<pagequality level="3" user="Zoeannl" />style="background: #ececec; text-align: left; padding-left: 0.5em; font-weight: bold;" class="table-rh"I shall pass briefly in review some specimens of spoliation which are due to craft exercised on a very extensive scale.
The first which presents itself is spoliation by priestcraft [ruse théocratique].
What is the object in view? The object is to procure provisions, vestments, luxury, consideration, influence, power, by exchanging fictitious for real services.
If I tell a man, "I am going to render you great and immediate services," I must keep my word, or this man will soon be in a situation to detect the imposture, and my artifice will be instantly unmasked.
But if I say to him, "In exchange for your services I am going to render you immense service, not in this world, but in another; for after this life is ended, your being eternally happy or miserable depends upon me. I am an intermediate being between God and His creature, and I can, at my will, open the gates of heaven or of hell." If this man only believes me, I have him in my power.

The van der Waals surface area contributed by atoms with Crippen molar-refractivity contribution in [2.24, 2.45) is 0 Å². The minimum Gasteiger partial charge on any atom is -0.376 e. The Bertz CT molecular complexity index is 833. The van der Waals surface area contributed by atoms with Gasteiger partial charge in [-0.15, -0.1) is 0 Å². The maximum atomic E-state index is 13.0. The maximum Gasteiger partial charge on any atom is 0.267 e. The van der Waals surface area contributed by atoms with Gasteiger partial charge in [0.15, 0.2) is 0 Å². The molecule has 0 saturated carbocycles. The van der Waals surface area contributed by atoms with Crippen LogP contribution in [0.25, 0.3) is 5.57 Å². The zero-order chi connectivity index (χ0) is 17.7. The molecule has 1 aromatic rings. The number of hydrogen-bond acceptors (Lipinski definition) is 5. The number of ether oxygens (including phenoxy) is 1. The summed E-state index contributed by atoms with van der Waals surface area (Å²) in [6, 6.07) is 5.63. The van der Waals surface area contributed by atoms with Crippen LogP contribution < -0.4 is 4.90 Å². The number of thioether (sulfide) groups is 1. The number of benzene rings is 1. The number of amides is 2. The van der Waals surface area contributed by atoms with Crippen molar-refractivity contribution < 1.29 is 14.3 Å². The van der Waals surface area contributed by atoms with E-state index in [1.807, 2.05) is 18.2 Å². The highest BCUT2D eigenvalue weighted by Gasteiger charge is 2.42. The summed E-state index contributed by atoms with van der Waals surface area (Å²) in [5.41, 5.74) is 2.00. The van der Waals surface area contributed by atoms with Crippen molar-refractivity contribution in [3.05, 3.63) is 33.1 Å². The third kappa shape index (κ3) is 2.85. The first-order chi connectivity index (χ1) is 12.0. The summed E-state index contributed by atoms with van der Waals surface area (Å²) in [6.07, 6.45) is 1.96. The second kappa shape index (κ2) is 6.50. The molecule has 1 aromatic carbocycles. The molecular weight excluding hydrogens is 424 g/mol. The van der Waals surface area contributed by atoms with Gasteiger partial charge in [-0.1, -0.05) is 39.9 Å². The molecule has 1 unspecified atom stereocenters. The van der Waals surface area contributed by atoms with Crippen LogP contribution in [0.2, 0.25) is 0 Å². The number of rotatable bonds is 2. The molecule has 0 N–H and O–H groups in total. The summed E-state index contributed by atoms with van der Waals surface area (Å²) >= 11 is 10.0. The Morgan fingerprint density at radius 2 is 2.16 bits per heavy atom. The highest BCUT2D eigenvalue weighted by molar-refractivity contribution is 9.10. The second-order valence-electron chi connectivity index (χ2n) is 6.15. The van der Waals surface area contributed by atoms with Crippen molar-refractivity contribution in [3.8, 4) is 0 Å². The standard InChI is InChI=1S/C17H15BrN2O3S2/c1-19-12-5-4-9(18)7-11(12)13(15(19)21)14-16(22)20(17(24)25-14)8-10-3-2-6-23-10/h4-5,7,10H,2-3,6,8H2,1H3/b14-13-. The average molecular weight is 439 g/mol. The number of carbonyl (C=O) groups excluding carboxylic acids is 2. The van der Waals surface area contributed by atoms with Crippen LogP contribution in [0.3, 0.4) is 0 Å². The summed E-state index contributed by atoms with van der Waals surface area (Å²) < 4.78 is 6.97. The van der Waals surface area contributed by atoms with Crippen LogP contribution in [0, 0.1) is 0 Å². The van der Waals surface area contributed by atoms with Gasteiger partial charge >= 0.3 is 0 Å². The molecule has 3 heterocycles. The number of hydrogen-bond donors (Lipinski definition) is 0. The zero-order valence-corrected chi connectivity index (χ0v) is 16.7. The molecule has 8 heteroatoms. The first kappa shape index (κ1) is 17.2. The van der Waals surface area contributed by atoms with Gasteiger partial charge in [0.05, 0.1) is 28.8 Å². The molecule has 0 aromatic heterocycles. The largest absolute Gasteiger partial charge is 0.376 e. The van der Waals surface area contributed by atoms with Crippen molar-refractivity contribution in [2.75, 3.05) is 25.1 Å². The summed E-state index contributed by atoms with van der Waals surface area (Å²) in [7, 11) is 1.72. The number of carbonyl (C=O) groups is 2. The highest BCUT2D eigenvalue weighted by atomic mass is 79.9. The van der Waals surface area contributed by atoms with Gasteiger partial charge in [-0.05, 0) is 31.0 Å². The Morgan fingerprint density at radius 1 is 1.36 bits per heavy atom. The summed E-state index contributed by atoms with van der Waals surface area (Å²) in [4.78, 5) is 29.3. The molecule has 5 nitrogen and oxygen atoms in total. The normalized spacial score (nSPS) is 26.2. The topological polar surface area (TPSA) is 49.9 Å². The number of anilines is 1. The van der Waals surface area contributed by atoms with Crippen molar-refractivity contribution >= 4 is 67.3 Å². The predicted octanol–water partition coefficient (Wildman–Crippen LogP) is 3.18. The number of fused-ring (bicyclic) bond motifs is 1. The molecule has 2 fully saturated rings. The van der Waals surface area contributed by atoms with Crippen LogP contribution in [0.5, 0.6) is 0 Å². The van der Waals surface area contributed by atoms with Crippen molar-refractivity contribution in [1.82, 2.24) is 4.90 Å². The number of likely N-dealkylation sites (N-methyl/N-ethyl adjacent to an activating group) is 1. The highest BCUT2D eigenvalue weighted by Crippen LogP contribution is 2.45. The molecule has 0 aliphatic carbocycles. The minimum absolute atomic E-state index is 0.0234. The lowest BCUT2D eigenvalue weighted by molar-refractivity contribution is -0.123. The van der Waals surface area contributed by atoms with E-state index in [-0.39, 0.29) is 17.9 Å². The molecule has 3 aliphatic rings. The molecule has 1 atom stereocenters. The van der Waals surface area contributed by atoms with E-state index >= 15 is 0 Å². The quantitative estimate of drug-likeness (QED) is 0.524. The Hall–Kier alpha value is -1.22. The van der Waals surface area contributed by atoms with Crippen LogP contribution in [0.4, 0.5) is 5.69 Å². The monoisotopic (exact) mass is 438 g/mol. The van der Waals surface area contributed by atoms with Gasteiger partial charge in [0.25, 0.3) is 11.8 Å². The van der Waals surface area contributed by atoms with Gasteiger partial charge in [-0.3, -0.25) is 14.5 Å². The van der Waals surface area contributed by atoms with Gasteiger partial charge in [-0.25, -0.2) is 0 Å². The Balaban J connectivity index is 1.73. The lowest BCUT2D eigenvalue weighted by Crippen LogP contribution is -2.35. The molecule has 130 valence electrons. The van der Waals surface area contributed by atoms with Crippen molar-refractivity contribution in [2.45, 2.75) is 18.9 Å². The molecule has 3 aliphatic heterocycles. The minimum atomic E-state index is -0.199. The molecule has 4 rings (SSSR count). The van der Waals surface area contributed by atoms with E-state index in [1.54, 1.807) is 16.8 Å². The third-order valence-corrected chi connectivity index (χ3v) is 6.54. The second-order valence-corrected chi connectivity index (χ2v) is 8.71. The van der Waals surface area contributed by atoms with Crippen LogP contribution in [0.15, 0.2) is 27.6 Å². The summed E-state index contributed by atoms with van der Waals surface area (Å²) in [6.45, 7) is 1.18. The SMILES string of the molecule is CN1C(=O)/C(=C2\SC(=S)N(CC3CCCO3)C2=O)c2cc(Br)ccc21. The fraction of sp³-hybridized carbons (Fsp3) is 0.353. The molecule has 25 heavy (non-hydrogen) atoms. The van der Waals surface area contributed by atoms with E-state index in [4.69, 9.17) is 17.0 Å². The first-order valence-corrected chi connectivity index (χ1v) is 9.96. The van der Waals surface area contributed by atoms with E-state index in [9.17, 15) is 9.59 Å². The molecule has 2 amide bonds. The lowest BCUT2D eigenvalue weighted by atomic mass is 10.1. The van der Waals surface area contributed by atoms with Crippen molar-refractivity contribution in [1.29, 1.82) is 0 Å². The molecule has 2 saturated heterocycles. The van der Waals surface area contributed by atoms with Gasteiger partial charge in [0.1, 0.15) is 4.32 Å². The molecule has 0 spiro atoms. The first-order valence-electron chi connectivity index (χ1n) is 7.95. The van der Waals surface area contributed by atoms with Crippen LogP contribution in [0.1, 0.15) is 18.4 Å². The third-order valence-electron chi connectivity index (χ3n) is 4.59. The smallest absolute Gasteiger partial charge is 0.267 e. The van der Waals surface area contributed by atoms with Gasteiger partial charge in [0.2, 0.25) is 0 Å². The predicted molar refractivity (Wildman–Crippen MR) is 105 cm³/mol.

This species of imposture has been practised wholesale since the beginning of the world, and we know what plenitude of power was exercised by the Egyptian priests.
It is easy to discover how these impostors proceed. We have only to ask ourselves what we should do were we in their place.
If I arrived among an ignorant tribe with views of this sort, and succeeded by some extraordinary and marvellous act to pass myself off for a supernatural being, I should give myself out for an envoy of God, and as possessing absolute control over the future destinies of man.
Then I should strictly forbid any inquiry into the validity of my titles and pretensions. I should do more. As reason would be my most dangerous antagonist, I should forbid the use of reason itself, unless applied to this formidable subject. In the language of the savages, I should taboo this question and everything relating to it. To handle it, or even think of it, should be declared an unpardonable sin.
It would be the very triumph of my art to guard with a taboo barrier every intellectual avenue which could possibly lead to a discovery of my imposture ; and what better security than to declare even doubt to be sacrilege?